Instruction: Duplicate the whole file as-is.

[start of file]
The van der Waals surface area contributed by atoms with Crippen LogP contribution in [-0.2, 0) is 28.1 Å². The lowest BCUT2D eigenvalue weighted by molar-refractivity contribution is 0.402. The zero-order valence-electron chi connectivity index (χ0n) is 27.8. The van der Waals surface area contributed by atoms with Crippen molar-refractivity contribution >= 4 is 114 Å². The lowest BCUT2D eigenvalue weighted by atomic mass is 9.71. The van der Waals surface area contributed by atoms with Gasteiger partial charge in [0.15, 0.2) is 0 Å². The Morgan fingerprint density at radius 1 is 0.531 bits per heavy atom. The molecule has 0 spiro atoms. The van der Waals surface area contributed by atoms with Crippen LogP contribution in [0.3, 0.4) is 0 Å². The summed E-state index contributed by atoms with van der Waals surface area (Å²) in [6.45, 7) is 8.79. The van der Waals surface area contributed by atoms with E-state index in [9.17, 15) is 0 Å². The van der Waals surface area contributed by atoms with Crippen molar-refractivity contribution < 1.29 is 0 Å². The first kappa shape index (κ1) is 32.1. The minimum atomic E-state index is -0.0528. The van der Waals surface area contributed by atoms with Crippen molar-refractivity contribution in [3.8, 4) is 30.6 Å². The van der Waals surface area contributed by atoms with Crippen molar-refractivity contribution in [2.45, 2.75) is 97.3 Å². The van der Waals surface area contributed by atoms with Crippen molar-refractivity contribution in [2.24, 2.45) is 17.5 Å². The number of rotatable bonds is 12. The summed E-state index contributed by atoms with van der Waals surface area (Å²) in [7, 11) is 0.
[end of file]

The van der Waals surface area contributed by atoms with Crippen LogP contribution in [-0.2, 0) is 28.1 Å². The lowest BCUT2D eigenvalue weighted by molar-refractivity contribution is 0.402. The zero-order valence-electron chi connectivity index (χ0n) is 27.8. The van der Waals surface area contributed by atoms with Crippen molar-refractivity contribution >= 4 is 114 Å². The lowest BCUT2D eigenvalue weighted by atomic mass is 9.71. The van der Waals surface area contributed by atoms with Gasteiger partial charge in [0.15, 0.2) is 0 Å². The Morgan fingerprint density at radius 1 is 0.531 bits per heavy atom. The molecule has 0 spiro atoms. The van der Waals surface area contributed by atoms with Crippen LogP contribution in [0.3, 0.4) is 0 Å². The summed E-state index contributed by atoms with van der Waals surface area (Å²) in [6.45, 7) is 8.79. The van der Waals surface area contributed by atoms with E-state index in [9.17, 15) is 0 Å². The van der Waals surface area contributed by atoms with Crippen molar-refractivity contribution < 1.29 is 0 Å². The first kappa shape index (κ1) is 32.1. The minimum atomic E-state index is -0.0528. The van der Waals surface area contributed by atoms with Crippen molar-refractivity contribution in [3.8, 4) is 30.6 Å². The van der Waals surface area contributed by atoms with Crippen molar-refractivity contribution in [2.45, 2.75) is 97.3 Å². The van der Waals surface area contributed by atoms with Crippen molar-refractivity contribution in [2.24, 2.45) is 17.5 Å². The number of rotatable bonds is 12. The summed E-state index contributed by atoms with van der Waals surface area (Å²) in [7, 11) is 0.